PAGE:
Wednesday, April 27, 2011

The Value of Shipping Out! Write At Sea

Alliteration? Possibly…
Amplification? Probably.
Asyndeton? What?
Anaphora? Excuse me?
Epizeuxis? Holy s**t!
Polysyndenton? You lost me at asy…!
We call ourselves writers, dare we say authors, and yet the intricacies of our own language often escape us. And their titles? Well, that dog just don’t hunt (cliché – an idiomatic saying that means something other than what it actually states).
So why, you ask yourself, should a writer know what a litotes is? Or an eponym? Or, for heaven’s sake, onomatopoeia? Diversity I say! With my authoresk thick skin turned to the naysayer. If our goal as writers is to produce the best possible marketable manuscript then editing is critical. When we edit we must be able to communicate our edits and discuss the craftsmanship of our product. How does one do that efficiently without being able to pin down the problem with appropriate terms and label the issue at hand?
I recently had the opportunity to join “Write At Sea: Deep Editing Power Master Class” with the indomitable Margie Lawson and, I have to admit my eyes were opened to a whole new way of editing and diagnosing my manuscripts. Yes, DIAGNOSING. I learned to do the same thing a doctor does when faced with a heart wrenching disease in a young child – evaluate all of the symptoms, disregard the mitigating factors and pinpoint the problem, label the issues and prescribe a course of treatment. The process takes good observational skills, a certain amount of research and competency in the field.
Competency? That is an interesting word to use in reference to writers. Anyone can write a book, right? Right (conduplicatio- starting a sentence with a key word from the last sentence)! Yes and no. Anyone can put pencil to paper but it takes learning the craft of writing to become a good author.
We’ve all read it; the book with the golden cover that offers a handsome hunk rescuing a gorgeous damsel in distress (another cliché) on the cover. Your expectation drips from your chin as you salivate over the possibilities, like biting into a juicy apple (a wet metaphor – comparing two different things by asserting one is like the other). You reverently open the cover and read the jacket critiques. They twist your heart so beautifully (possibly an oxymoron- an ironic contrast using paradox). You do the Michael Phelps thing and dive right in (eponym – referring to a famous person who is recognized for an attribute). You can’t even breathe, think, move (asyndeton – omitting conjunctions between three or more words). The opening chapter is right there before you but still a million miles away (hyperbole – a deliberate exaggeration). Your eyes devour the first chapter and everything you have ever associated with Fabio seems not to be the least bit true (litotes – an understatement where the words deny the opposite of the word expected to be used)! You casually remind yourself you are reading Rogue. Suddenly it all comes back; the muscle fame, the Italian model fame, the hero worship- book cover-yummy fame (epistrophe – repeating the last word or phrase in three or more subsequent phrases or sentences)! And you are so sorry. So sorry. So very sorry (epizeuxis – the repetition of a word for emphasis). Left hanging and disappointed. Disappointed because the man and the myth do not correlate (anandiplosis – repeating the last word of one sentence at the beginning of the next). The cover and the text do not relate. The title of author and the actual book do not share a bond.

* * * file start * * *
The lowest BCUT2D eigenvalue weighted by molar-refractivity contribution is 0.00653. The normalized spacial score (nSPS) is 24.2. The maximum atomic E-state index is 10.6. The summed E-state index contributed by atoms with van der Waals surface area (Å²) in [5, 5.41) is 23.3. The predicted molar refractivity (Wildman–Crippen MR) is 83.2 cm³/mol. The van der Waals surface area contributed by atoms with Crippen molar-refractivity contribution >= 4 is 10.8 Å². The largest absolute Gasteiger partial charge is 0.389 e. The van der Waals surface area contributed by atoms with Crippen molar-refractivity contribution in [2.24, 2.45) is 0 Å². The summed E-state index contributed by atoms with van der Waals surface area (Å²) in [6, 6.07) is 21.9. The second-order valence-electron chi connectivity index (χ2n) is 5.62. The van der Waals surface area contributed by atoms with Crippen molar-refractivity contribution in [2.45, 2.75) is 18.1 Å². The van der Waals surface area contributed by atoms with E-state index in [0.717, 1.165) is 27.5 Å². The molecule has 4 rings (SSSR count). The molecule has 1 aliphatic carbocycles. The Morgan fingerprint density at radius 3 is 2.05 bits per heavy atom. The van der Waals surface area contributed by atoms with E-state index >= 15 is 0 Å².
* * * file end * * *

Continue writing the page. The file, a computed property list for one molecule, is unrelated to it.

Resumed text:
How many more rhetorical devices can I slide into this blog without becoming world-weary? Worn-out? Word-unwise (alliteration – repeating initial consonant sounds)? We still have allusion, amplification, anaphora, parallelism, personification, polysyndenton, simile, symploce and my personal favorite, ZEUGMA. But in the interest of giving my poor keyboard a break to recover (personification – attributing an inanimate object with human characteristics), I will simply state that knowledge of linguistic concepts are to our craftsmanship what bread is to a peanut butter and jelly sandwich (simile – comparing two different things that resemble each other or demonstrate a relationship). But you know I have to get one zeugma in, so fancy this: as authors we strive to provide our readers with exciting entertainment. However without the technical structure, superb editing and rich imagination of the author rolled together in one package we may have, excitement, entertainment… and crap!
Zeugma – use of a word in a list of two more words where the last word is not a logical progression. Zeugma. Remember it. Love it. Beat all you friends at Scrabble with it. Use it.


Lynn Lovegreen said...

I learned a few words from this! Glad you had fun out at sea. :-)

DeNise said...

Oh my gosh! we must be writers to think your post is great. Another reason to state that writing takes passion.